Tan­gled take on tale about (four) old wives

Kyabram Free Press - - NEWS -

NO-ONE in town dare com­pare their fam­ily tree to Les­ley Lowe’s; you could be there hours, no days.

Les­ley’s great-grand­fa­ther, Kwong Sue Duk, was one of only two men in Aus­tralia to legally have four wives. Yes, four. The well-renowned Chi­nese herbal­ist came dur­ing the gold rush be­fore head­ing to Amer­ica and then back to Can­ton, be­fore com­ing back to Aus­tralia.

He went back to Can­ton twice, each time bring­ing back an­other wife and set­tling them in Aus­tralia where they all lived to­gether be­fore the law changed to not al­low mul­ti­ple wives.

You’d hate to think what the break­fast ta­ble looked like af­ter his 24 chil­dren had fin­ished with it. Two of his chil­dren died, how­ever the fam­ily had come to love hav­ing the 24, and so adopted an­other two.

“If you look at the record, a lot of the chil­dren (from dif­fer­ent moth­ers) are the same age too,” Les­ley laughed.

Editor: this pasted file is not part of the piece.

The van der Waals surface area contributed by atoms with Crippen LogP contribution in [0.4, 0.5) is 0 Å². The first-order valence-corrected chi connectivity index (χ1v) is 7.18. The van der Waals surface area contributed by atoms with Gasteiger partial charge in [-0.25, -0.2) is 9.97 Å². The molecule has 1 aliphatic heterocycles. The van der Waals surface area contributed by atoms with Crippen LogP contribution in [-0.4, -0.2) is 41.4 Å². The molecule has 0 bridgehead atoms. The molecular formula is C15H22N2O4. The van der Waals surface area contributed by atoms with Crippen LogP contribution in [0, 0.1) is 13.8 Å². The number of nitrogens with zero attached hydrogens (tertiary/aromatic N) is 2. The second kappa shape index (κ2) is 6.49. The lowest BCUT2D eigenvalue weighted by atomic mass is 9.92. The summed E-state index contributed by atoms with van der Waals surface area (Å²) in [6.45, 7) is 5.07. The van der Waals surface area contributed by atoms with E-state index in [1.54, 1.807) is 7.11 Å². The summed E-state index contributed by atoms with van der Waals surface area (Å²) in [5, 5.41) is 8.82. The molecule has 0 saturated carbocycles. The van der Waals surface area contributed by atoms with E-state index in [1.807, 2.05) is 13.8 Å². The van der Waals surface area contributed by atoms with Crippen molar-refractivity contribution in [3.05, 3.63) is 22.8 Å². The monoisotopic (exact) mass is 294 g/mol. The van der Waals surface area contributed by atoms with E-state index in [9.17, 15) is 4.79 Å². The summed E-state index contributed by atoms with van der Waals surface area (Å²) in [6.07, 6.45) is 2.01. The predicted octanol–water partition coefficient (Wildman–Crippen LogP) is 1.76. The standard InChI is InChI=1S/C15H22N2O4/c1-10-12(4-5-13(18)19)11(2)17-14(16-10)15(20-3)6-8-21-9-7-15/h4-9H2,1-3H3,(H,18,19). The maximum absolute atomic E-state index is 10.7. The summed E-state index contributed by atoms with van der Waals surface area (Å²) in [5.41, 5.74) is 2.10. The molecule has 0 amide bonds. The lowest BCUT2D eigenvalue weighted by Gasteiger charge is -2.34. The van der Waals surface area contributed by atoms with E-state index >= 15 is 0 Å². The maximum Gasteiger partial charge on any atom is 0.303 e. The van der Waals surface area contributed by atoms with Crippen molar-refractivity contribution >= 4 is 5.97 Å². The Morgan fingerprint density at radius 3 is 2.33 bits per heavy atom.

Les­ley’s grand­fa­ther, also Les­lie, had nine chil­dren, one of whom was Blue­bell Kwong: she mar­ried Pe­ter Cheong and they had six chil­dren, in­clud­ing Les­ley, all in Aus­tralia.

Les­ley then mar­ried Stu­art Lowe and they had three chil­dren and three grand­chil­dren.

The de­scen­dants of Kwong Sue Duk have fam­ily re­unions ev­ery two years.

To en­sure they have some idea of who’s de­scended from whom, they wear coloured badges cor­re­spond­ing to the dif­fer­ent wives.

“Hun­dreds of peo­ple come ev­ery two years and we get the fam­ily tree (pic­tured) reprinted. It gets big­ger and big­ger ev­ery year,” Les­ley said.

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